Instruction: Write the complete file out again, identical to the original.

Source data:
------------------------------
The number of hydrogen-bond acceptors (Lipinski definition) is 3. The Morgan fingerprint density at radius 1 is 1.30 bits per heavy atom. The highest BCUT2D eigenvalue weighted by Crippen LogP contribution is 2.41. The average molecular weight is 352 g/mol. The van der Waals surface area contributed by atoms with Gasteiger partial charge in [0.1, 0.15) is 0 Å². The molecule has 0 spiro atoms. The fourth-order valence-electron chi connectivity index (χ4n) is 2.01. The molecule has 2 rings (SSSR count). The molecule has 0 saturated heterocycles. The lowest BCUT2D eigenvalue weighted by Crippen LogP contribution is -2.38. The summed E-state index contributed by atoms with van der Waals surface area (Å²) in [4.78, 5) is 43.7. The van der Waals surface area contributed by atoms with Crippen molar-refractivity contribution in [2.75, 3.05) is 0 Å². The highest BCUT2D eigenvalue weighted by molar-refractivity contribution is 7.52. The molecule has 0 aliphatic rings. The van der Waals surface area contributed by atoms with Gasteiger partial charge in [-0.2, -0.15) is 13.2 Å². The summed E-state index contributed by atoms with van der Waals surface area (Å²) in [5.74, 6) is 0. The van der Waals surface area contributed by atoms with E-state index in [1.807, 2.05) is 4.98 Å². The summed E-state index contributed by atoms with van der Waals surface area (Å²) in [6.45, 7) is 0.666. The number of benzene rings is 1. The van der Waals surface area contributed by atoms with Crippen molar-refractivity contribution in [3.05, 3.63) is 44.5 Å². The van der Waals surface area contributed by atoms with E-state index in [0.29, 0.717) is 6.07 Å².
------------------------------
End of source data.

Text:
The number of hydrogen-bond acceptors (Lipinski definition) is 3. The Morgan fingerprint density at radius 1 is 1.30 bits per heavy atom. The highest BCUT2D eigenvalue weighted by Crippen LogP contribution is 2.41. The average molecular weight is 352 g/mol. The van der Waals surface area contributed by atoms with Gasteiger partial charge in [0.1, 0.15) is 0 Å². The molecule has 0 spiro atoms. The fourth-order valence-electron chi connectivity index (χ4n) is 2.01. The molecule has 2 rings (SSSR count). The molecule has 0 saturated heterocycles. The lowest BCUT2D eigenvalue weighted by Crippen LogP contribution is -2.38. The summed E-state index contributed by atoms with van der Waals surface area (Å²) in [4.78, 5) is 43.7. The van der Waals surface area contributed by atoms with Crippen molar-refractivity contribution in [2.75, 3.05) is 0 Å². The highest BCUT2D eigenvalue weighted by molar-refractivity contribution is 7.52. The molecule has 0 aliphatic rings. The van der Waals surface area contributed by atoms with Gasteiger partial charge in [-0.2, -0.15) is 13.2 Å². The summed E-state index contributed by atoms with van der Waals surface area (Å²) in [5.74, 6) is 0. The van der Waals surface area contributed by atoms with E-state index in [1.807, 2.05) is 4.98 Å². The summed E-state index contributed by atoms with van der Waals surface area (Å²) in [6.45, 7) is 0.666. The number of benzene rings is 1. The van der Waals surface area contributed by atoms with Crippen molar-refractivity contribution in [3.05, 3.63) is 44.5 Å². The van der Waals surface area contributed by atoms with E-state index in [0.29, 0.717) is 6.07 Å².